Clark's (left) and Western Grebe

Clark's (right) and two Western Grebes

Clark's Grebe at Ventura Harbor, CA (Feb 2011)

I was fortunate enough to locate a small flock of Aechmorphorus grebes fairly close to shore in Ventura Harbor, allowing for a great side-by-side comparison between one Clark's and a handful of Westerns.

This is a nice, easy case (they can be much trickier!). Immediately apparent are the Clark's Grebe's bright orange-yellow bill and eye that is almost entirely surrounded by white. The Western Grebes all showed dull green-yellow bills and eyes entirely surrounded by dusky feathering.

Also, while not the best photo set to show this, the dark stripe down the back of the neck is thinner on Clark's versus Western. Clark's Grebe averages paler upperparts (particularly flanks) than Western, which can be seen in the photos above.

As always, comments welcome.

- Nick

Sunday, March 6, 2011

How modern technology saved my birding in SoCal

Once or twice before I've written about the usefulness of smartphones while birding. I personally own an iPhone (currently the iPhone 4 on AT&T) and use it nearly every time I'm in the field. Usually it's just to check CTBirds reports to see if anything really good has been reported. But the iPhone has many, many more uses for birders. I'll use my recent trip to Southern California as a prime example because never before had I needed to rely so heavily on the device.

My original itinerary was:
2/17 - Pine Valley for Bell’s Sage Sparrow, Salton Sea for the rest of the day
2/18 - Santa Cruz Island (via boat)
2/19 - Los Angeles for Spotted Dove & Red-crowned Parrot, Mount Pinos for White-headed Woodpecker -OR- Santa Cruz Island if the previous day's boat trip was canceled
2/20 - Inyokern for Le Conte’s Thrasher, Onyx for Williamson's Sapsucker if time allows (not a high priority) and Bakersfield for Spotted Dove if still needed
then drive back to San Diego for the night to catch the next morning's flight, with another afternoon stop at Mount Pinos en route if White-headed Woodpecker still needed

It seemed like a solid plan, with two days for Santa Cruz Island to allow for a weather cancellation, and the region's most reliable sites for Le Conte's Trasher and White-headed Woodpecker. Since I left myself multiple chances at most of my targets, I could probably absorb a day of crummy weather and still see most/all of them.

Well, as the dates approached it became apparent that the weather would take a serious turn for the worse over those dates. Multiple lows, bringing heavy rain and low elevation snow, were going to sweep through the area from the Gulf of Alaska. The general forecast was calling for periods rain over a 2-3 day period, but forecasters did not know where and when the storms would hit. I was forced to play it by ear.

I'll take it day-by-day and you can click on the date to view my trip report (with photos) for that particular date.

Feb 17:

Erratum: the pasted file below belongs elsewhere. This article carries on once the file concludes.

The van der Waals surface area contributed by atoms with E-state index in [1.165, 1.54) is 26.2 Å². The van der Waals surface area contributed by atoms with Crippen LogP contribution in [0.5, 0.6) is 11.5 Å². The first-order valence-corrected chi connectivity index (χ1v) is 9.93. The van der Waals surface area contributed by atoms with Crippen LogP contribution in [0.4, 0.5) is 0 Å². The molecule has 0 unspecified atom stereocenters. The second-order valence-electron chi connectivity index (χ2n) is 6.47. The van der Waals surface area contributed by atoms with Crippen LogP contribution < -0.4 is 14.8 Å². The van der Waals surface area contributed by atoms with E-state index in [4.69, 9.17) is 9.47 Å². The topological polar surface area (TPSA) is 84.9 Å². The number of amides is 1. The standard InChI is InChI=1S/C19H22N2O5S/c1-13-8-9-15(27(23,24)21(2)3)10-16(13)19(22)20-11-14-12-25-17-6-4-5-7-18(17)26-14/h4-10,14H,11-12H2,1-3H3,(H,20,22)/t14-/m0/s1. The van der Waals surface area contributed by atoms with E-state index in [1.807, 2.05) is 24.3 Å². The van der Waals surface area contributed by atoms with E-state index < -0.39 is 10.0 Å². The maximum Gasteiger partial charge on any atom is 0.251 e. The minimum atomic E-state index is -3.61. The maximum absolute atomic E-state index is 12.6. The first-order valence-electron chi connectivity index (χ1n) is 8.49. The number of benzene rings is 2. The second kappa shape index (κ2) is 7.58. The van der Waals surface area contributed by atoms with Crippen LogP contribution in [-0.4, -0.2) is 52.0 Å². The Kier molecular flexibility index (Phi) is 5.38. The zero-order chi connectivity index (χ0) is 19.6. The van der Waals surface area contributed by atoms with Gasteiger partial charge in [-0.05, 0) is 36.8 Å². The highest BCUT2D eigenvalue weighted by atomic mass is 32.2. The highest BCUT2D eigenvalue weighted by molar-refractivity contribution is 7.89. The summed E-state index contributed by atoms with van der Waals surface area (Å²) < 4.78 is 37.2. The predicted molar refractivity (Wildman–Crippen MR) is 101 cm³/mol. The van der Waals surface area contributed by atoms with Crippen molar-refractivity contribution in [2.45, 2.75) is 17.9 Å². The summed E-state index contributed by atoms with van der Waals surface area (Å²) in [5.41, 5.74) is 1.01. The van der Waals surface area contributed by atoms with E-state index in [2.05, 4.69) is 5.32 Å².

This was forecast to be a pleasant day throughout all of SoCal, so there were no change in plans on this day. That evening, as I grabbed a burger and beer at Johnson's Landing in Salton City after dipping on the Pacific Golden-Plover, I checked the latest forecast via The Weather Channel and The Weather Underground apps on the iPhone. TWC app had only the basic forecast available. The Weather Underground, in addition to the same type of basic forecast, has a link to the "Scientific Forecaster Discussion" provided by the National Weather Service.

you can see the link here, just below the basic forecast

This forecast was SUPERB in its detail. Thankfully this report is not too dumbed-down like your basic weather forecast would be. In this report, the meteorologist predicted the exact timing, location, and intensity of the weather for the next couple days as best he could. He also mentioned the differences between particular computer models and relayed how much confidence he had in each. It was exactly what I needed to formulate a plan.

the start of the NWS detailed forecast; begins with a synopsis and then gets more detailed

The forecast predicted rain and wind in the LA area for most of the 18th into the early AM of the 19th. However the storm would be much later to arrive in the vicinity of the Salton Sea...getting there late afternoon on the 18th and lasting well into the 19th. SO, armed with this knowledge I realized that the trip to Santa Cruz Island would not be happening on the 18th and would be very questionable for the 19th because of persistently strong winds behind the front even if the rain ended early in the LA area.

Now I realized that my plans for the next 3 days would have to be seriously altered if I wanted to salvage my trip. Thanks to the detail of that forecast I pulled out the books and iPhone to check for places to see my target species further to the southeast (in other words, away from LA and closer to the Salton Sea, where the weather would be arriving later). So, I pulled out the ABA/Lane guide to Southern California and first looked up Le Conte's Thrasher. There is a spot, just one spot, to check east of Borrego Springs, which was less than an hour from my current location. But the book was published a few years ago, so I checked the internet via the iPhone for recent reports. I found a positive report from just a week prior on one of the listservs. I emailed the poster (again from the iPhone) to ask for more detailed directions if he had any.